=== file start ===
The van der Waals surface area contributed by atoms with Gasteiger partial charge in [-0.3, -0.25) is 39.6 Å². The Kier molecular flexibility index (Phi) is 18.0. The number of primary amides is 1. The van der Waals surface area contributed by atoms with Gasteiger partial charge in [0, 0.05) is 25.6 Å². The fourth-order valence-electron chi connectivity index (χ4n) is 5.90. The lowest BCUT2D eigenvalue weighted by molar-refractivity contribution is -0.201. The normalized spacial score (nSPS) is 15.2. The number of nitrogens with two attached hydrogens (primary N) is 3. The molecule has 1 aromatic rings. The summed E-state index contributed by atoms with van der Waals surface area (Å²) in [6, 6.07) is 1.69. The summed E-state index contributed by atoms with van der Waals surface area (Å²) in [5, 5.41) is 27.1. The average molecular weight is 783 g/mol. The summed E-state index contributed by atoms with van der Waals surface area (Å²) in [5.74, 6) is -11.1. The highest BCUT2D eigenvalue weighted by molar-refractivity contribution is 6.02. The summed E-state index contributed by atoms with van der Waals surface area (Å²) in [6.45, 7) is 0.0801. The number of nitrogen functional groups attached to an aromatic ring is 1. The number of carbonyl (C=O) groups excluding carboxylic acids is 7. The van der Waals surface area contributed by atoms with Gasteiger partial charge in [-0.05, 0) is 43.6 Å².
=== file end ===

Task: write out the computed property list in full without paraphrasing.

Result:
The van der Waals surface area contributed by atoms with Gasteiger partial charge in [-0.3, -0.25) is 39.6 Å². The Kier molecular flexibility index (Phi) is 18.0. The number of primary amides is 1. The van der Waals surface area contributed by atoms with Gasteiger partial charge in [0, 0.05) is 25.6 Å². The fourth-order valence-electron chi connectivity index (χ4n) is 5.90. The lowest BCUT2D eigenvalue weighted by molar-refractivity contribution is -0.201. The normalized spacial score (nSPS) is 15.2. The number of nitrogens with two attached hydrogens (primary N) is 3. The molecule has 1 aromatic rings. The summed E-state index contributed by atoms with van der Waals surface area (Å²) in [6, 6.07) is 1.69. The summed E-state index contributed by atoms with van der Waals surface area (Å²) in [5, 5.41) is 27.1. The average molecular weight is 783 g/mol. The summed E-state index contributed by atoms with van der Waals surface area (Å²) in [5.74, 6) is -11.1. The highest BCUT2D eigenvalue weighted by molar-refractivity contribution is 6.02. The summed E-state index contributed by atoms with van der Waals surface area (Å²) in [6.45, 7) is 0.0801. The number of nitrogen functional groups attached to an aromatic ring is 1. The number of carbonyl (C=O) groups excluding carboxylic acids is 7. The van der Waals surface area contributed by atoms with Gasteiger partial charge in [-0.05, 0) is 43.6 Å².